Stacey Dooley: My tips to women starting out in their career

Stacey Dooley talks about what it was like for her to start working as a young woman in TV journalism, and gives her top advice to all girls plotting their future career.

Being a girl today means that we have a much wider range of career options – and what an amazing feeling that is.

For a long time it felt that women were always up against it that bit more than men. But it isn’t like that anymore. We have young women fighting in our army, in the fire service, construction, even in space. We are politicians and CEOs of global companies. Give a girl a dream and she will conquer the world!

As a young woman in a previously male-dominated industry, TV journalism, I have also sometimes felt the pressures of being measured against the guys doing the same job. But I have always held close the knowledge that my professional peers and I understand that being a woman has no impact or bearing on me being good at what I do. So I’ve never dwelt on the fact that I’m a woman in my industry, and I believe that this approach is one of the things that has taken me so far. But I know not every woman feels like this, and sometimes the way we talk to ourselves can be what actually limits us. So what can we do?

Watch The Nine to Five with Stacey Dooley on iPlayer
video

Challenge your thoughts

I believe that, as women, the best thing we can do is to go out there, experience those things that scare us and challenge those thoughts.

While we were filming my new series The Nine to Five, I met a lovely 18-year-old called Abbey. She had finished her exams and didn’t know whether to go on to further study or start for real in the workplace. She also thought that some jobs were traditionally for men, and others were for women. For someone who calls herself a proud feminist, she didn’t feel comfortable with that. She doesn’t believe that being a feminist is a complicated concept: she believes, as I do, that it’s actually quite simple. Being a feminist simply means you believe that men and women should been seen equals. That’s it!

So I took Abbey and four 16-year-olds for some work experience at Heathrow Airport working in engineering roles at the airport. These were jobs that are being done by women there, but might be seen by some as men’s jobs. Abbey got the opportunity to be hands-on in both the construction and the mechanics departments, and she loved it. It was a pleasure to watch her getting stuck in, changing tyres, drilling, and working on the maintenance of the airport’s electronic transport pods. There was nothing she shied away from, and she made it almost her mission to prove that girls can be just as strong as any male counterpart. She even encouraged the other two girls on the team to enjoy being an engineer for the day!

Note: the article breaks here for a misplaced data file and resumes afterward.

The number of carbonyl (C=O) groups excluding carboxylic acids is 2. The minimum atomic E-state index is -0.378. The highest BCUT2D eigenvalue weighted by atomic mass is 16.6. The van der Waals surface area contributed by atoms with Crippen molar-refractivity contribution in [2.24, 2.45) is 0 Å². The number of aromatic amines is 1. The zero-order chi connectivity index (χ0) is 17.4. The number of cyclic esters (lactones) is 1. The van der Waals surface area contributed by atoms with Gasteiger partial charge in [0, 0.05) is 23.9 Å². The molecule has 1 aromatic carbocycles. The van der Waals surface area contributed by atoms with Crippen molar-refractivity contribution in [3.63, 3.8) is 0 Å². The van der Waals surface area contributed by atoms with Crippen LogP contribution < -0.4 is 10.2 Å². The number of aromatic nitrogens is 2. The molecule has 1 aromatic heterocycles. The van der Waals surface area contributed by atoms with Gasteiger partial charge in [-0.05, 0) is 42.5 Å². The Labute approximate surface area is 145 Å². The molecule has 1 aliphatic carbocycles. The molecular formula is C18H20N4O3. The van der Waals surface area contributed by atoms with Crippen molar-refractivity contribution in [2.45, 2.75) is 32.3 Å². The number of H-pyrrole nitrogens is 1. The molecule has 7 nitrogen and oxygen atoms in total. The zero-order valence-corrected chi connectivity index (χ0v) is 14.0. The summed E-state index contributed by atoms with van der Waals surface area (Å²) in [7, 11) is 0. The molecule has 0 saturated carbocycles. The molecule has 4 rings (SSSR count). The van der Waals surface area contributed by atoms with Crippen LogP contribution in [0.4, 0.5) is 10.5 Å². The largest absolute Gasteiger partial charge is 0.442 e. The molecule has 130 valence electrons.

"A good job for a woman is whatever she wants to do!"

No such thing as a job for girls

It reminded me of all those times people may have misjudged me, a young girl from Luton wanting to make sense of big current affairs topics for an audience of my peers, and in my own style. I think it’s really important that we remember that there is no such thing as a ‘man’s job’ or a ‘job for girls’. Most employers agree and are making a real effort to empower young women to get out there and do the jobs that we might have been apprehensive about doing. Our gender has nothing to do with the career we want, or how capable we are at doing our job.

So I would say to you: if you feel that’s an issue, the first thing to tackle is your own self-doubt. Try out different jobs; try any job that interests you - that’s what’s important. Accept that some might not be for you, and remain curious and open-minded. But never, ever think: “I can’t do this because I’m a girl.”

Take the plunge and take advice

It’s so important to realise that things are often scarier in your head than they are in reality, so take the plunge and don’t let anyone discourage you from that – although always be prepared to take advice, especially from other women who have been there before you.

If you know an inspiring woman, whether it’s a more experienced colleague, a teacher or family friend, ask them to mentor you. You’ll probably find that each and every one of them has her own way of being strong and resilient, both in her personal life and in the workplace too.

Finally, the age-old question: does it matter what you wear or how traditionally ‘feminine’ you look? As you know, I am not someone who dresses up for work with loads of makeup and heels (apart from on the Strictly dancefloor!). I don’t want to feel like I am trying to be someone else day in, day out. So be smart and presentable, but wear what makes you feel comfortable and what is practical for and appropriate to the job you’re employed to do.

I guess all this can be summarised in one single tip: don’t be the best woman in the room. Just be the best you can be.

Stacey Dooley talks to one of the managers at Heathrow Airport
"Don’t be the best woman in the room. Just be the best you can be."
Bouncing back
This is me
Finding your place